Edgar Koerner first heard of Children's Aid as a teenager living in New York City. "My father called me in one day and showed me a solicitation letter from Children's Aid," said Edgar. "He said, 'These people really do good.' That stayed with me."
Edgar soon went to Harvard University and then got his master's degree from the Harvard Business School. He then embarked on a successful career in international finance with Kuhn Loeb and Lehman Brothers.
But in the 1980s, "I decided I wanted to do other things as well," said Edgar. He wrote and published poetry and studied Judaism. He also became invested in Children's Aid, compelled by the plight of homeless children.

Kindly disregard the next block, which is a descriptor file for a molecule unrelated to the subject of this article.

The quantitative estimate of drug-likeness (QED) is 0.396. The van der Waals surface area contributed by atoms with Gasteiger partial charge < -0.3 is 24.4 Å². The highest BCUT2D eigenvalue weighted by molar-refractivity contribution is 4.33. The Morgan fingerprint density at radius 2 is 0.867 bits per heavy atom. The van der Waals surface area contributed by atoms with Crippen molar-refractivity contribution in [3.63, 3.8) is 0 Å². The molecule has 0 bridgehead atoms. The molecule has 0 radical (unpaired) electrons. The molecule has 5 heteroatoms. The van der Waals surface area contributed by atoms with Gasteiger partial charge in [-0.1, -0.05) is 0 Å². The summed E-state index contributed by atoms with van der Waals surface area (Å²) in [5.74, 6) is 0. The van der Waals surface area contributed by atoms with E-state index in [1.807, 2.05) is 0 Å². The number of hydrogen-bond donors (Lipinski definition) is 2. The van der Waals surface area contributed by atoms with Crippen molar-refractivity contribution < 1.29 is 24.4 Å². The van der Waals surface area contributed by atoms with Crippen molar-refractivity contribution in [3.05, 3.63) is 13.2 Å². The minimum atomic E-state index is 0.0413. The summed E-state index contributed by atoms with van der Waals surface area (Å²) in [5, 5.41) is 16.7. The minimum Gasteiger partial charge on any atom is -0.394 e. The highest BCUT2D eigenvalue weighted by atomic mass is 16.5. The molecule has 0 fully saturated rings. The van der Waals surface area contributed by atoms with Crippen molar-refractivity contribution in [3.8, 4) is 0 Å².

First, through one of our programs, he helped children with their homework once a week at the Prince George Hotel for the Homeless. Soon, though, he landed at our Frederick Douglass Center located near Harlem, where he started the Frederick Douglass Reporter, a youth-run newspaper that he edited for 14 years. Whenever he walks around that area, he's bound to see someone — now a young adult — who worked on that paper. "They always say hi," said Edgar. "And I feel that maybe I've helped them a little bit."
Edgar has served on the Children's Aid board for nearly three decades. For 16 of those years, he was either the board chair or president. He and his wife, Eileen, made a powerful endorsement of Children's Aid when they included the organization in their estate planning. "This organization is a very effective force," he said. "I hate to think of New York City without Children's Aid."
Thanks to the Koerners' generosity, they shouldn't have to.